Mekong Monitor: Myanmar to distribute stimulus payments to 5.4 million households
Photo Credit: Myanmar Times
TRADE, ECONOMY, AND INVESTMENT
Myanmar to distribute stimulus payments to 5.4 million households
(22 June 2020) Myanmar’s government plans to give stimulus money to 5.4 million households to counter the economic fallout caused by the COVID-19 pandemic. According to a spokesperson from the President’s office, permission from other government agencies will be sought to enable the distribution of US$14 (20,000 kyat) to each household. The pandemic has caused tens of thousands of workers to lose their jobs when factories closed due to raw materials disruption and cancellation of orders. Hundreds of thousands of local farmers were also affected when they were not able to export their produce due to border closures. In an earlier announcement, the government said it would enlist the help of digital payment service providers to deliver the stimulus payments in hard-to-reach areas.
Agricultural exports increased by US$466 million as of 12 June
(24 June 2020) Myanmar’s exports of agricultural products between 1 October and 12 June in the current fiscal year 2019/2020 increased to over US$2.9 billion from $2.4 billion in the corresponding period of the 2018/2019 fiscal year, according to trade figures released by the Ministry of Commerce. Over the past eight months, the export figures marked an increase of $466 million year-on-year. In the exports sector, agriculture was the top performing sector along with the natural gas sector. The main items of export in the agricultural sector were rice and broken rice, pulses, corn, and rubber. Myanmar’s agricultural products are primarily exported to China, Singapore, Malaysia, the Philippines, Bangladesh, India, Indonesia, and Sri Lanka. The export market, however, remains uncertain due to unsteady global demand.
Thailand to prepare registration methods for domestic tourism by 1 July
(22 June 2020) Thailand’s Fiscal Policy Office (FPO) plans to propose registration methods for three domestic tourism stimulus packages, Kum Lang Jai (Encouragement), Rao Pai Tiew Gun (Let’s travel together), and Tiew Pan Suk (Trips to share happiness), to the Cabinet on 30 June. The FPO has instructed the Tourism Authority of Thailand (TAT) to reconsider the methods after talks between the TAT and Krung Thai Bank on 19 June on registration methods for the packages ended without any conclusion. The FPO director-general, Lavaron Sangsnit, confirmed that registration methods for the packages would be made as simple as possible for the public and tourism businesses. He believes that these measures will help stimulate the economy and generate revenue for the country.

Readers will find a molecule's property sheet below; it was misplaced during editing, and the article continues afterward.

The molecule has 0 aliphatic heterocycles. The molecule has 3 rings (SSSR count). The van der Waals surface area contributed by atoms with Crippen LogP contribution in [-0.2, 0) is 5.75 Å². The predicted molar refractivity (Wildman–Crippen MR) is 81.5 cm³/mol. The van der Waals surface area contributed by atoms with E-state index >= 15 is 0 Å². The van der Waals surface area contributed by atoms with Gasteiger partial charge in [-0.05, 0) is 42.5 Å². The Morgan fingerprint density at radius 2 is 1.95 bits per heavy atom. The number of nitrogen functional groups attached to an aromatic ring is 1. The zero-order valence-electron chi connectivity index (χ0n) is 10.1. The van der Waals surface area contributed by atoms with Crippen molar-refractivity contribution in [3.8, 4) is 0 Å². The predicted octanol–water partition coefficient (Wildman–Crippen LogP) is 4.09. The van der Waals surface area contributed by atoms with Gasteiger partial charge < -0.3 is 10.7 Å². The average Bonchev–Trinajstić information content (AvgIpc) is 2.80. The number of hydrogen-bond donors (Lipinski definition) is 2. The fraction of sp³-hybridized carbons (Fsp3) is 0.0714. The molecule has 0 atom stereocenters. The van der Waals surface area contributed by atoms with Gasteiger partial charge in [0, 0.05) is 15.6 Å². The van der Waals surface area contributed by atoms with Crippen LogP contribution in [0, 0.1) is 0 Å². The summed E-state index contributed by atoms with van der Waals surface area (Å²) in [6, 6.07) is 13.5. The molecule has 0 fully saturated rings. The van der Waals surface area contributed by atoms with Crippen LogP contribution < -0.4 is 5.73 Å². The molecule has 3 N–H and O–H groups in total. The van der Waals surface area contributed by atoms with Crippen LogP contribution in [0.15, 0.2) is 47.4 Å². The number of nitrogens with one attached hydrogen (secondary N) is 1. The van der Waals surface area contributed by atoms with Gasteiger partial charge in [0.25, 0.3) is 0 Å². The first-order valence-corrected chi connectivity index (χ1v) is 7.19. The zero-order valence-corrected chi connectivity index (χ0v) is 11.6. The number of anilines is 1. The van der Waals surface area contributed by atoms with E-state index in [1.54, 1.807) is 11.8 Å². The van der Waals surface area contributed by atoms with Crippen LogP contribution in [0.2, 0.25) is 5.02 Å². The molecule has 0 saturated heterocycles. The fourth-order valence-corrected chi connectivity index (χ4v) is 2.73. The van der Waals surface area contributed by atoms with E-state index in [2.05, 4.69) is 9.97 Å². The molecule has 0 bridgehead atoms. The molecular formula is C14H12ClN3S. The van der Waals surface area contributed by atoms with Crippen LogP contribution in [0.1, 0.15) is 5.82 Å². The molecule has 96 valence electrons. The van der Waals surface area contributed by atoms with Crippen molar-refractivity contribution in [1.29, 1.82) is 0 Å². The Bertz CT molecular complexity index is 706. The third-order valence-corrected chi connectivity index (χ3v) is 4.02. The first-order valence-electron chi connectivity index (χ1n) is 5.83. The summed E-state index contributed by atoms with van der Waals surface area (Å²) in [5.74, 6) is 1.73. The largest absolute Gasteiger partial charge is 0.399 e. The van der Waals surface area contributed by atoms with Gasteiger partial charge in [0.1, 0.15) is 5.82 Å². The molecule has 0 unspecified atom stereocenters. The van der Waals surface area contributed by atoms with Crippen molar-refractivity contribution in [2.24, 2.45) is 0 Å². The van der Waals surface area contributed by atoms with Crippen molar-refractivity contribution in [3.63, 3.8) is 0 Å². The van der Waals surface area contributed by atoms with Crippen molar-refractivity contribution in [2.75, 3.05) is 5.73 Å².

Eastern Economic Corridor to push for more foreign businesspersons to be allowed into the country
(23 June 2020) The Eastern Economic Corridor (EEC) Office of Thailand will propose that the Centre for COVID-19 Situation Administration (CCSA) consider allowing groups of foreign business operators to visit EEC provinces. According to EEC Office secretary-general Kanit Sangsubhan, the office will propose that the visitors undergo COVID-19 tests in their respective countries, and again upon arrival in Thailand. They will also be required to purchase medical insurance covering COVID-19 treatment and undergo a 14-day quarantine at “alternative” places in the EEC. The EEC Policy Committee also met on 22 June to discuss the possible relaxation of lockdown measures to allow businesspersons related to EEC investment to enter the zone.
Businesses strive to reduce inventory after COVID-19 pandemic
(22 June 2020) More than half (57.7%) of enterprises in Vietnam that were affected by the COVID-19 outbreak said their consumption market had sharply decreased, according to a recent survey by the General Statistics Office (GSO). The shrinking consumer market is, therefore, the top concern of most businesses at the moment. Although purchasing power has improved, it is still at a modest level and this results in the large inventory of many businesses. To address purchasing power, large inventory, and domestic consumption, Ho Chi Minh City has launched promotional activities such as the combination of traditional shopping channels with e-commerce and connecting businesses in the city with other provinces in September. The latter aims to form supply chains from production to consumption and delivery, bringing the city’s goods into distribution systems of other provinces and vice versa.
About Greater Mekong Subregion (GMS)
The Greater Mekong Subregion (GMS) Economic Programme was launched by the Asian Development Bank in 1992 connecting five developing ASEAN countries, namely Cambodia, Laos, Myanmar, Vietnam and Thailand, and Chinese provinces of Yunnan and Guangxi Zhuang Autonomous region. The region has some of the most robust economies sharing the Mekong River Basin thanks to its reform and liberalisation. The subregion is growing at a faster pace than the whole of East Asia and the Asia Pacific as the GDP growth rate for 2017 was at 6.4 percent, according to the World Bank. The population at the subregion as of 2016 is at 340 million while the GDP at PPP is at US$3.1 trillion in 2016. In 2015, trading within the region was at US$444 billion.